Gender inequality in early adolescence must be addressed for health and well-being throughout life

Group of adolescents in Bangladesh.
Ricci Coughlan/DFID

20 September 2017: When children move into early adolescence, they begin to take on new gender roles associated with femininity and masculinity, often reinforcing socially and culturally conventional gender norms related with being women or men. These gender roles have an impact upon the decisions that young people in early adolescence make, and therefore upon their health and well-being. They have an impact on the choices young adolescents make in relation to sexual and inter-personal relationships, which can have an effect on their health and well-being throughout the rest of their lives.

New programme reporting standards for sexual, reproductive, maternal, newborn, child and adolescent health programmes

Mother and child resting at postnatal ward, Cambodia.
WHO/WPRO/Y Shimizu

14 September 2017 | Reporting on health programmes often covers what was done and not how it was done and in what context. This information is key to understanding impact and can facilitate successful replication and scale-up. To address this, WHO is launching new standards for reporting on sexual, reproductive, maternal, newborn, child and adolescent health programmes at this year’s Global Evidence Summit in Cape Town, South Africa.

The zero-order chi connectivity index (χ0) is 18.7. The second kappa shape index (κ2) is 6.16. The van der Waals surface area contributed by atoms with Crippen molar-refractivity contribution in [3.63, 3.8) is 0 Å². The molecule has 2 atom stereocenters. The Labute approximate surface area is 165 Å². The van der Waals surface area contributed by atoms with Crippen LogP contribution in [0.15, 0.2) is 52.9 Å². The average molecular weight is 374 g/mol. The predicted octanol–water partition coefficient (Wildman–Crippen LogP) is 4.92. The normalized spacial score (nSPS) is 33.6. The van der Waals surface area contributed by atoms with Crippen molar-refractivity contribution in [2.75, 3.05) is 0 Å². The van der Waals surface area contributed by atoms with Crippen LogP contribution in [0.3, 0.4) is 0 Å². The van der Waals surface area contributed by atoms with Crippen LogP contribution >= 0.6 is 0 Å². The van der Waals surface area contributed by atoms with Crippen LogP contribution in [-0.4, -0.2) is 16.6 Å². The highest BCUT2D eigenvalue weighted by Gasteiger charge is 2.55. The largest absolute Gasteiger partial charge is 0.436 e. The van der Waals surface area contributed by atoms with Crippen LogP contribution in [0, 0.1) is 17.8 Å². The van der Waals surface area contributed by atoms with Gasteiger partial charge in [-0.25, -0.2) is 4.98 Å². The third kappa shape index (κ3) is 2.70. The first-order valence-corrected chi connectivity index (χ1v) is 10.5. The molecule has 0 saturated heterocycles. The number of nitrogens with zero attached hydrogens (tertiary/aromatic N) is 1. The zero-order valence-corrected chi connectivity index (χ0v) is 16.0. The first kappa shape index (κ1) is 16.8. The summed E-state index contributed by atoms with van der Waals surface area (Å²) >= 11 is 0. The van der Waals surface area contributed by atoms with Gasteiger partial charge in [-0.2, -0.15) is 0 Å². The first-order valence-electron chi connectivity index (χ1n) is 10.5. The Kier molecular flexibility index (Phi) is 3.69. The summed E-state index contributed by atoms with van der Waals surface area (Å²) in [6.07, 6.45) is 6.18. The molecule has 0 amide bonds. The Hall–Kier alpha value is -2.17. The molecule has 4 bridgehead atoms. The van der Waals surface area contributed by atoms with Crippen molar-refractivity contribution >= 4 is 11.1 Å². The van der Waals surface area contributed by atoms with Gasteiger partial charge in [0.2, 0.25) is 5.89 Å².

Shining a spotlight on maternal and neonatal sepsis: World Sepsis Day 2017

In the labour ward of a hospital in Bangladesh, a doctor examines a pregnant woman before her delivery.
Ismail Ferdous/Photoshare

12 September 2017 | On the eve of World Sepsis Day 2017, WHO and HRP have joined with the Global Sepsis Alliance to host the ‘World Sepsis Congress Spotlight: Maternal and Neonatal Sepsis’, a free online congress shining a spotlight on these neglected aspects of sepsis.

Engaging with youth for the promotion of peace

12 August 2017 | This year's International Youth Day takes the theme of “Youth Building Peace”.